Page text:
Cold Stratification

All of the gardeners out there know about cold stratification that some seeds need to germinate. Well, hopefully today’s weather helped them along because it seemed a bit cold today. 😉 So it was on my third walk today, when this topic crossed my mind as I walked with my head down in the wind. I thought about what Kathy had told me last month that her peach trees needed a certain amount of cold weather. Some of our favorite native plants require cold weather too such as milkweeds (Asclepias), bluebonnets (Lupinus), perennial sunflowers (Helianthus) to name a few.

Yesterday though was not one of those days. All that Jeanne and I required were two layers and a jacket. At first I wasn’t going to even take the jacket, but I remembered the meteorologists forecast. A northeast wind would be blowing in later. And it did at the end. 🙂

Here in the open on this unit at LBJ grasslands it looked a little bleak some might think.
However if you look closely you will find treasures that thrive in the winter. A winter plant that brings hope that spring will arrive soon. The small Spring Beauty (Claytonia virginica) is one such plant! Furthermore when it does get later it will once again hide the rest of the year from our view.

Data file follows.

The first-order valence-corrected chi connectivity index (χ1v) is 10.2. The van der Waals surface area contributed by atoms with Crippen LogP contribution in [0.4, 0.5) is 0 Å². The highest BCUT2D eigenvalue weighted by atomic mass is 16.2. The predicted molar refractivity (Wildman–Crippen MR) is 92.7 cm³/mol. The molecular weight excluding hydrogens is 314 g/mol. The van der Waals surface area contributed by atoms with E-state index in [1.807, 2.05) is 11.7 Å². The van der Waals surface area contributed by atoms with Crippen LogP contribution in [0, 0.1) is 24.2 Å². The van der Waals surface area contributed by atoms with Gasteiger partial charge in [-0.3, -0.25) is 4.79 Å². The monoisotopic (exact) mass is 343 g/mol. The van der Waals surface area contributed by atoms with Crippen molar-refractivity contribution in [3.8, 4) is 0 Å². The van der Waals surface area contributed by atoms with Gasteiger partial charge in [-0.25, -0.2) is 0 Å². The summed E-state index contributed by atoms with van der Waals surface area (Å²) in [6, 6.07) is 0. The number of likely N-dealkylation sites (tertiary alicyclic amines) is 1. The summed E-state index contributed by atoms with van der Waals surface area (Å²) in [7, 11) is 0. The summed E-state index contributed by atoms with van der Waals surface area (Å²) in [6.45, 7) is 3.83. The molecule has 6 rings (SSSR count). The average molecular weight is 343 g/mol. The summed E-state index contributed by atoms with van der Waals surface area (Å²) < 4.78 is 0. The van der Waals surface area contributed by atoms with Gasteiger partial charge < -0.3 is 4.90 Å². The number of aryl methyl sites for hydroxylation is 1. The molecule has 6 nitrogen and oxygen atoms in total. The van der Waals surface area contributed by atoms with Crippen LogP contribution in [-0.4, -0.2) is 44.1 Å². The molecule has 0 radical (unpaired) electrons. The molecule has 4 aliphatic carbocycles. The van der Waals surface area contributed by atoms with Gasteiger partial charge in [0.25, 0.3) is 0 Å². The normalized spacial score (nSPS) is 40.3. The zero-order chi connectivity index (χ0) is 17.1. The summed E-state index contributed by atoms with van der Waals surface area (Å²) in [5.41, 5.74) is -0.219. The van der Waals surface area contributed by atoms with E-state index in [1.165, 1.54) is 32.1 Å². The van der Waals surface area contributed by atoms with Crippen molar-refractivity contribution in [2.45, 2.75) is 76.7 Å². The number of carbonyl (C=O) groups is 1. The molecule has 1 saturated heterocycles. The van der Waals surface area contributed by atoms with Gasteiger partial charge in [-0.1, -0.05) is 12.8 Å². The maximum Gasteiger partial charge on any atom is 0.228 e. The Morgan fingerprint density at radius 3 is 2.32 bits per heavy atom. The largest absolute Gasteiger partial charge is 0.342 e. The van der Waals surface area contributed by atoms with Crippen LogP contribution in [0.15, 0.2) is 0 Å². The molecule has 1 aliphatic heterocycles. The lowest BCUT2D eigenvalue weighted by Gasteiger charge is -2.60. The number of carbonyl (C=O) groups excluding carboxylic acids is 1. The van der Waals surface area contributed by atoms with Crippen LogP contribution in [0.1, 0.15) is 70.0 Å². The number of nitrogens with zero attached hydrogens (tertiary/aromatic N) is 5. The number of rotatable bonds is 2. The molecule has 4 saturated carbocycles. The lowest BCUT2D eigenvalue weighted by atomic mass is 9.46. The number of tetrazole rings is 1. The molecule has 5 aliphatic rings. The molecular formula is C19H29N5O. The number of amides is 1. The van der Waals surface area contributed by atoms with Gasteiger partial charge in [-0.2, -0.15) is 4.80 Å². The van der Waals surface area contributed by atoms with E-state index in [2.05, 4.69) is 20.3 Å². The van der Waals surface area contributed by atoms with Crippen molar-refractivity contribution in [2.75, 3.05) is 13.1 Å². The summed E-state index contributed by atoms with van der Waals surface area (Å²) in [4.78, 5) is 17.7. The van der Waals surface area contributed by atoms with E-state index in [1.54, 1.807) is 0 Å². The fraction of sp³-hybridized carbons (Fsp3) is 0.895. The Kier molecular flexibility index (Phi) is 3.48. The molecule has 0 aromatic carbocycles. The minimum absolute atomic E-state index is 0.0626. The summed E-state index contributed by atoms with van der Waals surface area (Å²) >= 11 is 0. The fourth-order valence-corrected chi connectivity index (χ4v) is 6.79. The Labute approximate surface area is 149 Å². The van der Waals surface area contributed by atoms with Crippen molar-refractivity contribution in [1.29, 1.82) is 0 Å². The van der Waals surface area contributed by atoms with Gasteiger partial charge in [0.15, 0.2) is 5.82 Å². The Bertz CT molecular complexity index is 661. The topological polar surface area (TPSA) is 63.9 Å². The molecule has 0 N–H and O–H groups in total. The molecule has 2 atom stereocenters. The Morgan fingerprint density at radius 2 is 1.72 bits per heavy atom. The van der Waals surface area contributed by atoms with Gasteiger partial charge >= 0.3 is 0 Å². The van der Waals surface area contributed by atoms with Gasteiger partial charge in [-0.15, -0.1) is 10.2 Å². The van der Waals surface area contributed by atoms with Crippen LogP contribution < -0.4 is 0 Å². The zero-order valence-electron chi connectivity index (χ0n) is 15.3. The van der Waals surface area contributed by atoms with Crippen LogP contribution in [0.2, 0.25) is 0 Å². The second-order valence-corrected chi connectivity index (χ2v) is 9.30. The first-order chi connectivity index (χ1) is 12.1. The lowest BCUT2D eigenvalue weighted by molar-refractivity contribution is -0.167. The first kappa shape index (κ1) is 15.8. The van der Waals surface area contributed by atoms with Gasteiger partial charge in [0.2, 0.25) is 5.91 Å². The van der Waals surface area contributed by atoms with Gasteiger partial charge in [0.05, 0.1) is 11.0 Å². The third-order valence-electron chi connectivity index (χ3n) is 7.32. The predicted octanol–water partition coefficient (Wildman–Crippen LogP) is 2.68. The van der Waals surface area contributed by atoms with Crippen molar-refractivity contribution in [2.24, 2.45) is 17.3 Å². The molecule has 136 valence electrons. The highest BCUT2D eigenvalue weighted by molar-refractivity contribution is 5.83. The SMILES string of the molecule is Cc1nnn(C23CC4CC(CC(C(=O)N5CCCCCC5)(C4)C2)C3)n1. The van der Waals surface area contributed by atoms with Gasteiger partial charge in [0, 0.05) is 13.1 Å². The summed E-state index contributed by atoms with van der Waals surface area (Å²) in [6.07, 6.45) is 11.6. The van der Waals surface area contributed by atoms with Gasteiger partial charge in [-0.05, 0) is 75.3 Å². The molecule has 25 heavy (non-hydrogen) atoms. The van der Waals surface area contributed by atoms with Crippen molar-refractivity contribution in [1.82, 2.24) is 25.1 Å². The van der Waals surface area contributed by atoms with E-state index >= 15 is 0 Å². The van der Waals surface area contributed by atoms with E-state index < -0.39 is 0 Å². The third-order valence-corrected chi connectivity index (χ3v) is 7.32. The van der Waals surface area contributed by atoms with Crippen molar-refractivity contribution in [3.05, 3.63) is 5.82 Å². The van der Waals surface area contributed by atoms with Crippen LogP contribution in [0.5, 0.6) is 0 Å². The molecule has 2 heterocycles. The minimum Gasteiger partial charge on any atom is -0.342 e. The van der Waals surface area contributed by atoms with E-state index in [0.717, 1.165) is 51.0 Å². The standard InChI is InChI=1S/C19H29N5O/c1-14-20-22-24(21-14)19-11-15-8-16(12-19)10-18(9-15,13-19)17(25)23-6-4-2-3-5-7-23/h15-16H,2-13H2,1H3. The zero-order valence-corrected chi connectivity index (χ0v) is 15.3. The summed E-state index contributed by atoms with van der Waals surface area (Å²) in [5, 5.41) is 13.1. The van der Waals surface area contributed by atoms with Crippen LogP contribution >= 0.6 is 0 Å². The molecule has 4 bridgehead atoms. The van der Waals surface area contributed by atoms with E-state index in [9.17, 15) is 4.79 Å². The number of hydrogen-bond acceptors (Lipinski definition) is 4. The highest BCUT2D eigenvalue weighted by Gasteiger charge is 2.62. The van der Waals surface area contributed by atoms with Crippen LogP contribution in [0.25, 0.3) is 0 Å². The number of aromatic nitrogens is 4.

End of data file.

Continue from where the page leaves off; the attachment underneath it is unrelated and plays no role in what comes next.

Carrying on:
The Psora lichen hides among the growth of last season and the new growth of the upcoming season!
An upside down Earthstar (Geastrum species) caught my eye in the short vegetation which includes Rabbit’s Tobacco (Diaperia prolifera) and other new growth.

This particular one sat on a very short pedestal.

Another white object caught my attention. A spur-throated grasshopper bleached. It was hard to tell what was the cause of its demise but it certainly was not food for a Loggerhead Shrike.

Another new colorful growth! I leaned towards a Square-bud Primrose (Calylophus berlandieri) because of the stem not shown here. Perhaps one of you know for certain? Update: Suzanne came up with a better choice, Missouri Primrose (Oenothera macrocarpa). She has one just sprouting up. Thanks Suzanne!

So as hopefully you can see the prairie was not as bleak as you may have thought in the winter. And additionally since a burn or the grazing had kept the vegetation short it was easier to find these treasures. 🙂

One more thing…the cold stratification inspired me to make a cup of hot chocolate when I got home from the third walk. LOL.

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Keep looking!

The more you know, the more you see and the more you see, the more you know


  1. I also had a cup of hot chocolate today. Still wonder about the name rabbits tobacco. That psora lichen sure is pretty.

    1. Good point. I actually thought about that thinking maybe when it was young it might not. So it will remain a mystery. 🙂 For now. 😊

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